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Kermadec Ridge mineral prospecting: Deepsea exploitation without review

10 May 2005

With the discovery of mineral deposits around hydrothermal vents on the Kermadec Ridge in New Zealand's Exclusive Economic Zone, mining is eagerly being pursued.

After decades of extensive commercial fishing, further exploitation of the natural resources of the New Zealand deepsea is being embraced with little consideration of conservation.

A licence issued by the Minister of Energy to the Australian mining company Neptune Resources Limited, provides exclusive rights to prospect for metallic and non-metallic minerals on the seafloor of the Kermadec Ridge.

The extensive Neptune prospecting area is equal to 12 percent of the New Zealand land area, and covers a distance roughly the same as a crow flies between Tauranga and downtown Wellington.
See map top right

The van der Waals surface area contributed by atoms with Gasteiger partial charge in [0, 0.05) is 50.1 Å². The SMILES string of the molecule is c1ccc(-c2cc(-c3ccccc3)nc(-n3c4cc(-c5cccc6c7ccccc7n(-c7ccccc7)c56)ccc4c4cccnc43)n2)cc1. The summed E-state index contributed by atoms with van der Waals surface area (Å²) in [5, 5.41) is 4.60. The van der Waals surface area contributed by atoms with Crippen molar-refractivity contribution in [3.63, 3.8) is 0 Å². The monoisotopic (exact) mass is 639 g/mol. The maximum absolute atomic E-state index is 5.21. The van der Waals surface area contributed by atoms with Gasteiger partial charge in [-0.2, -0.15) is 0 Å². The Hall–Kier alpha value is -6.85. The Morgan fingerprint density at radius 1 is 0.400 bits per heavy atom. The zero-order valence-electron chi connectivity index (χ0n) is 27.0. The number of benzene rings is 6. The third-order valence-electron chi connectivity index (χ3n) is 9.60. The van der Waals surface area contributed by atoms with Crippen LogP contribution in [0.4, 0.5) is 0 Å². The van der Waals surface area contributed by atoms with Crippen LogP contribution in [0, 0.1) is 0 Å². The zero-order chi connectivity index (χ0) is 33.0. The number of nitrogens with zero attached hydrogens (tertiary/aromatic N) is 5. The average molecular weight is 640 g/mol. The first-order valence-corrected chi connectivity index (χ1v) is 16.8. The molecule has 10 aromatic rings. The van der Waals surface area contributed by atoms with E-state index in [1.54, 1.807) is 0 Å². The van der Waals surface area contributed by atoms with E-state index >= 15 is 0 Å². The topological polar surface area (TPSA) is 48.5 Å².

Left: A "black smoker" on the Brothers seamount, emitting a hot hydrothermal plume of mineral rich fluid. Liquified metals such as zinc, iron, lead, copper and gold in the 350°C solution mix with 2°C seawater, then precipitate as fine mineral floccuants, and settle on the seafloor as solid metals.

Image courtesy of JAMSTEC

View larger

The Neptune licence, organised by the Crown Minerals division of the Ministry of Economic Development and issued pursuant to the Continental Shelf Act 1964, has not been subjected to the scrutiny of an environmental impact review that would normally be required for similar activity on land.

The deepsea is in a "frontier" situation, lacking regulatory control like that provided by the Resource Management Act which reviews all alterations of the terrestrial environment, and allows submissions from other agencies and the public.